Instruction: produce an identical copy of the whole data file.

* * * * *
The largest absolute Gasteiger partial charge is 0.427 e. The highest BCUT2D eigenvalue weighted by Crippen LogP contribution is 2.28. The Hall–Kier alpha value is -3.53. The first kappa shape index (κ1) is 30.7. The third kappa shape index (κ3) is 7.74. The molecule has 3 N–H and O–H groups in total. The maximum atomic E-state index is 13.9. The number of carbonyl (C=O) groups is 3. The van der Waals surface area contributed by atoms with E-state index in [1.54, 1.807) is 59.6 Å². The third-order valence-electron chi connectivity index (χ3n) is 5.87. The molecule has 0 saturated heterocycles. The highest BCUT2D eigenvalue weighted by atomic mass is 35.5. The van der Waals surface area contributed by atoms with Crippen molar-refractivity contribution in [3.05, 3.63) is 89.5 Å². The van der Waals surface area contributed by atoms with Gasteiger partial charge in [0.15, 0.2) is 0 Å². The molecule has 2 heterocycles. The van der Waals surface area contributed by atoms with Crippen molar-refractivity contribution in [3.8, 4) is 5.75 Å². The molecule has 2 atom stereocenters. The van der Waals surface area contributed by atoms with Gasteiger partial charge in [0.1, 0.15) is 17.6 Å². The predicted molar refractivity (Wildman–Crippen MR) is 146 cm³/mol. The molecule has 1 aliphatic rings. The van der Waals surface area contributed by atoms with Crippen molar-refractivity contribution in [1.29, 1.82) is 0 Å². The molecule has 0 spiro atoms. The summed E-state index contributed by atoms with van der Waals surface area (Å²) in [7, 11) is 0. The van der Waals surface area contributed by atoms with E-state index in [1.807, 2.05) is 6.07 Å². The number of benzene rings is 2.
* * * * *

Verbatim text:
The largest absolute Gasteiger partial charge is 0.427 e. The highest BCUT2D eigenvalue weighted by Crippen LogP contribution is 2.28. The Hall–Kier alpha value is -3.53. The first kappa shape index (κ1) is 30.7. The third kappa shape index (κ3) is 7.74. The molecule has 3 N–H and O–H groups in total. The maximum atomic E-state index is 13.9. The number of carbonyl (C=O) groups is 3. The van der Waals surface area contributed by atoms with E-state index in [1.54, 1.807) is 59.6 Å². The third-order valence-electron chi connectivity index (χ3n) is 5.87. The molecule has 0 saturated heterocycles. The highest BCUT2D eigenvalue weighted by atomic mass is 35.5. The van der Waals surface area contributed by atoms with Crippen molar-refractivity contribution in [3.05, 3.63) is 89.5 Å². The van der Waals surface area contributed by atoms with Gasteiger partial charge in [0.15, 0.2) is 0 Å². The molecule has 2 heterocycles. The van der Waals surface area contributed by atoms with Crippen molar-refractivity contribution in [3.8, 4) is 5.75 Å². The molecule has 2 atom stereocenters. The van der Waals surface area contributed by atoms with Gasteiger partial charge in [0.1, 0.15) is 17.6 Å². The predicted molar refractivity (Wildman–Crippen MR) is 146 cm³/mol. The molecule has 1 aliphatic rings. The van der Waals surface area contributed by atoms with Crippen molar-refractivity contribution in [1.29, 1.82) is 0 Å². The molecule has 0 spiro atoms. The summed E-state index contributed by atoms with van der Waals surface area (Å²) in [7, 11) is 0. The van der Waals surface area contributed by atoms with E-state index in [1.807, 2.05) is 6.07 Å². The number of benzene rings is 2.